0

Follow-up to a similar question. I'd like to be able to access the rows[i] by field name, and saw something similar in another example, but I couldn't get it to work. In the code below, SubscriberKey1 works fine, but SubscriberKey2 comes back as Undefined. Can someone help me understand why?

<script runat="server">

Platform.Load("Core","1.1.1");
  
var rr = Platform.Function.CreateObject("RetrieveRequest");
Platform.Function.SetObjectProperty(rr, "ObjectType", "DataExtensionObject[MyDataExtension]");
Platform.Function.AddObjectArrayItem(rr, "Properties", "SubscriberKey");

do {
    var results = [0,0];
    var rows = Platform.Function.InvokeRetrieve(rr, results);
    var runstatus = results[0];
    var requestId = results[1];
  
    if (rows != null) {
        for (i=0; i < rows.length; i++) {
            var SubscriberKey1 = rows[i].Properties[0].Value;
            var SubscriberKey2 = rows[i].SubscriberKey;
            Write(i + ": " + SubscriberKey1 + " <br/>");
            Write(i + ": " + SubscriberKey2 + " <br/>");
        } 
    } 

    rr.ContinueRequest = requestId;


} while (runstatus == "MoreDataAvailable");
  
  
</script>
3

You need to understand the data structure you are dealing with, and how parsing it works.

The reason is that

Platform.Function.AddObjectArrayItem(rr, "Properties", "SubscriberKey");

, more specifically "AddObjectArrayItem" ADDS Subscriber Key, which is stored in the data extension as an OBJECT (a key:value pair), to the Properties ARRAY as an ITEM.

So you basically have to dissect this data structure piece by piece.

  1. An array (Properties)
  2. With the dataExtensionField Subscriberkey (represented as an Object) inside as item
  3. whose Value you want

An array can be visualized as a "list" of items enclosed in []: ["a","b","c"]. In your example, you have a very short Array of properties items:

[{Subscriberkey:12345}]

Which is DEFINED AS AN ARRAY, even if it's only one item.

These items have no name assigned, they simply have numbers that start at 0. So in the ["a","b","c"] Array, to get to "a", you use Properties[0].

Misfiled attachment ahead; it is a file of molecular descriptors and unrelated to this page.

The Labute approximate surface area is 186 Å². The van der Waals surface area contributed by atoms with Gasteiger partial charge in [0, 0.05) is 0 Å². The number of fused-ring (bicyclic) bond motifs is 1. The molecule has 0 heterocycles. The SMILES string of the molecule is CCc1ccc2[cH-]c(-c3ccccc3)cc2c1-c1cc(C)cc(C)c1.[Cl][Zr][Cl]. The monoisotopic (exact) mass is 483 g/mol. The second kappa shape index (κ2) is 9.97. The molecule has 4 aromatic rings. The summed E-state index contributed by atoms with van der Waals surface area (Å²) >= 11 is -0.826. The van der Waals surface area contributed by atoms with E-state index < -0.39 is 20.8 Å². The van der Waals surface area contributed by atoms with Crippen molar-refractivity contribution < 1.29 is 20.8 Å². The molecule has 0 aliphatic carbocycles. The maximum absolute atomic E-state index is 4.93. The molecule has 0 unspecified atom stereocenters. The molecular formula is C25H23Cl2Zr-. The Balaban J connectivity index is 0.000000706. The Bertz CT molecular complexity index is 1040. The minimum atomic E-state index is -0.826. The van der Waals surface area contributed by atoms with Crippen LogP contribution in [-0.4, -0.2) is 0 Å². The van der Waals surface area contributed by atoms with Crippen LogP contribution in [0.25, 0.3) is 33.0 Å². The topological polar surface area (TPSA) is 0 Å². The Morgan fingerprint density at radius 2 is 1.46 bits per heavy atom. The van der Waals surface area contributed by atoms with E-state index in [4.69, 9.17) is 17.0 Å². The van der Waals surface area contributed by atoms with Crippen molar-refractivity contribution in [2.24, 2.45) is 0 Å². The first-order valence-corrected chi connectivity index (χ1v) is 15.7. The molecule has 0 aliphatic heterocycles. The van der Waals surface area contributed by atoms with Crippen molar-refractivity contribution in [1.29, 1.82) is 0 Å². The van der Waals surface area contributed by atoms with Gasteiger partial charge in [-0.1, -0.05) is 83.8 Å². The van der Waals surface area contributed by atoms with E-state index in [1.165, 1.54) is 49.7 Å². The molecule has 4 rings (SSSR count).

Regardless of length, the computer treats your very short, one-item array called Properties like it were a "list", and you have to get items from the list to work with them.

[{Subscriberkey:12345},(here could be more),(even more)]

Which is why Properties[0] is needed.

Only NOW you have:

{Subscriberkey:12345}

as an OBJECT to work with.

An object is a key:value pair enclosed in {}: {"key":"value"}

In an object, there are two things that you can Retrieve: Name (here "SubscriberKey") Value (here "12345")

If you want 12345, the value, you tell the machine to "go into the first Array item and return its value":

Properties[0].Value

That is why the line that works, works:

var SubscriberKey1 = rows[i].Properties[0].Value;

It does exactly that.

Btw, you could do the same with Name.

The line that does not work:

var SubscriberKey2 = rows[i].SubscriberKey;

...simply misses both important steps. It does not tell the computer where to go in the array, and even if it did, it doesn't tell it what to take out of the object it would find.

1
  • Thank you! I don't have enough reputation to up-vote the answer. The reason I thought we could do the direct reference was because of another post, here, which seemed to be doing exactly that. link – Charlie Heitzig Apr 9 at 13:14

Your Answer

By clicking “Post Your Answer”, you agree to our terms of service, privacy policy and cookie policy

Not the answer you're looking for? Browse other questions tagged or ask your own question.